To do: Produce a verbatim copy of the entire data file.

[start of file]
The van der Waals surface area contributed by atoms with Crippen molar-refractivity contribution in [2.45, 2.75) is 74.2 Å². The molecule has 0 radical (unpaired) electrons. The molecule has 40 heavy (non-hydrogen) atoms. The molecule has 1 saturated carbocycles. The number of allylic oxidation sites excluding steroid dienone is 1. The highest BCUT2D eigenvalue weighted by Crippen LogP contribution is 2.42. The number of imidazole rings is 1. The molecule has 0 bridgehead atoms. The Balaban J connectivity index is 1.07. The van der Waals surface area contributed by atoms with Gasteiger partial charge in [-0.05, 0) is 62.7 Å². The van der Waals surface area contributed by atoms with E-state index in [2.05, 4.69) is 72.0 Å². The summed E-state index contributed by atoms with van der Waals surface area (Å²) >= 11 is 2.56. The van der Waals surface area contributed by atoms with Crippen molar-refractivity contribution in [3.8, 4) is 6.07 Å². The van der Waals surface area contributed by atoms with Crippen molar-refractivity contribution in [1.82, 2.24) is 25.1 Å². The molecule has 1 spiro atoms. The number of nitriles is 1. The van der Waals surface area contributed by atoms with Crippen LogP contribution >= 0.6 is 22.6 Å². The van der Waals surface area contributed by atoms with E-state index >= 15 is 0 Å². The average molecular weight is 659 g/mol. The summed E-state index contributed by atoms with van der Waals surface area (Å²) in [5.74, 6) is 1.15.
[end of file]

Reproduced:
The van der Waals surface area contributed by atoms with Crippen molar-refractivity contribution in [2.45, 2.75) is 74.2 Å². The molecule has 0 radical (unpaired) electrons. The molecule has 40 heavy (non-hydrogen) atoms. The molecule has 1 saturated carbocycles. The number of allylic oxidation sites excluding steroid dienone is 1. The highest BCUT2D eigenvalue weighted by Crippen LogP contribution is 2.42. The number of imidazole rings is 1. The molecule has 0 bridgehead atoms. The Balaban J connectivity index is 1.07. The van der Waals surface area contributed by atoms with Gasteiger partial charge in [-0.05, 0) is 62.7 Å². The van der Waals surface area contributed by atoms with E-state index in [2.05, 4.69) is 72.0 Å². The summed E-state index contributed by atoms with van der Waals surface area (Å²) >= 11 is 2.56. The van der Waals surface area contributed by atoms with Crippen molar-refractivity contribution in [3.8, 4) is 6.07 Å². The van der Waals surface area contributed by atoms with Crippen molar-refractivity contribution in [1.82, 2.24) is 25.1 Å². The molecule has 1 spiro atoms. The number of nitriles is 1. The van der Waals surface area contributed by atoms with Crippen LogP contribution >= 0.6 is 22.6 Å². The van der Waals surface area contributed by atoms with E-state index >= 15 is 0 Å². The average molecular weight is 659 g/mol. The summed E-state index contributed by atoms with van der Waals surface area (Å²) in [5.74, 6) is 1.15.